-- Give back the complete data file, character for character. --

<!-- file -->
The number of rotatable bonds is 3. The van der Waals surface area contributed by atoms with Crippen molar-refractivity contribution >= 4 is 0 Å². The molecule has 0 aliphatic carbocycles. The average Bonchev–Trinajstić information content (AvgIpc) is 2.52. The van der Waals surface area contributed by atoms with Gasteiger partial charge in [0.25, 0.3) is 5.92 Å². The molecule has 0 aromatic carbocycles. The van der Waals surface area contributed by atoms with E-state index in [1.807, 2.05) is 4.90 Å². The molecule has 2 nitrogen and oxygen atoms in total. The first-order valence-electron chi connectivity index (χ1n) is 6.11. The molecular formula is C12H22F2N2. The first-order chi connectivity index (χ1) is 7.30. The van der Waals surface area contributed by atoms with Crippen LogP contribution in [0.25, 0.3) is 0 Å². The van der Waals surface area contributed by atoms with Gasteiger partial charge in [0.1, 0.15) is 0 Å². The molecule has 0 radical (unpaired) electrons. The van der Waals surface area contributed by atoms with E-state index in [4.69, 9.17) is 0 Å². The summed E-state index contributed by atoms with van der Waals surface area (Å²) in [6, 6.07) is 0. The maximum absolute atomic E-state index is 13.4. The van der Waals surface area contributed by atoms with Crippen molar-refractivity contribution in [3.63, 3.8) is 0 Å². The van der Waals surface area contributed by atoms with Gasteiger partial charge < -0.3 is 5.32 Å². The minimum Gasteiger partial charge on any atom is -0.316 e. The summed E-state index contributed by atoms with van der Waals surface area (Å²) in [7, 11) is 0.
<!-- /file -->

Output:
The number of rotatable bonds is 3. The van der Waals surface area contributed by atoms with Crippen molar-refractivity contribution >= 4 is 0 Å². The molecule has 0 aliphatic carbocycles. The average Bonchev–Trinajstić information content (AvgIpc) is 2.52. The van der Waals surface area contributed by atoms with Gasteiger partial charge in [0.25, 0.3) is 5.92 Å². The molecule has 0 aromatic carbocycles. The van der Waals surface area contributed by atoms with E-state index in [1.807, 2.05) is 4.90 Å². The molecule has 2 nitrogen and oxygen atoms in total. The first-order valence-electron chi connectivity index (χ1n) is 6.11. The molecular formula is C12H22F2N2. The first-order chi connectivity index (χ1) is 7.30. The van der Waals surface area contributed by atoms with Crippen LogP contribution in [0.25, 0.3) is 0 Å². The van der Waals surface area contributed by atoms with Gasteiger partial charge in [0.1, 0.15) is 0 Å². The molecule has 0 radical (unpaired) electrons. The van der Waals surface area contributed by atoms with E-state index in [4.69, 9.17) is 0 Å². The summed E-state index contributed by atoms with van der Waals surface area (Å²) in [6, 6.07) is 0. The maximum absolute atomic E-state index is 13.4. The van der Waals surface area contributed by atoms with Crippen molar-refractivity contribution in [3.63, 3.8) is 0 Å². The van der Waals surface area contributed by atoms with Gasteiger partial charge < -0.3 is 5.32 Å². The minimum Gasteiger partial charge on any atom is -0.316 e. The summed E-state index contributed by atoms with van der Waals surface area (Å²) in [7, 11) is 0.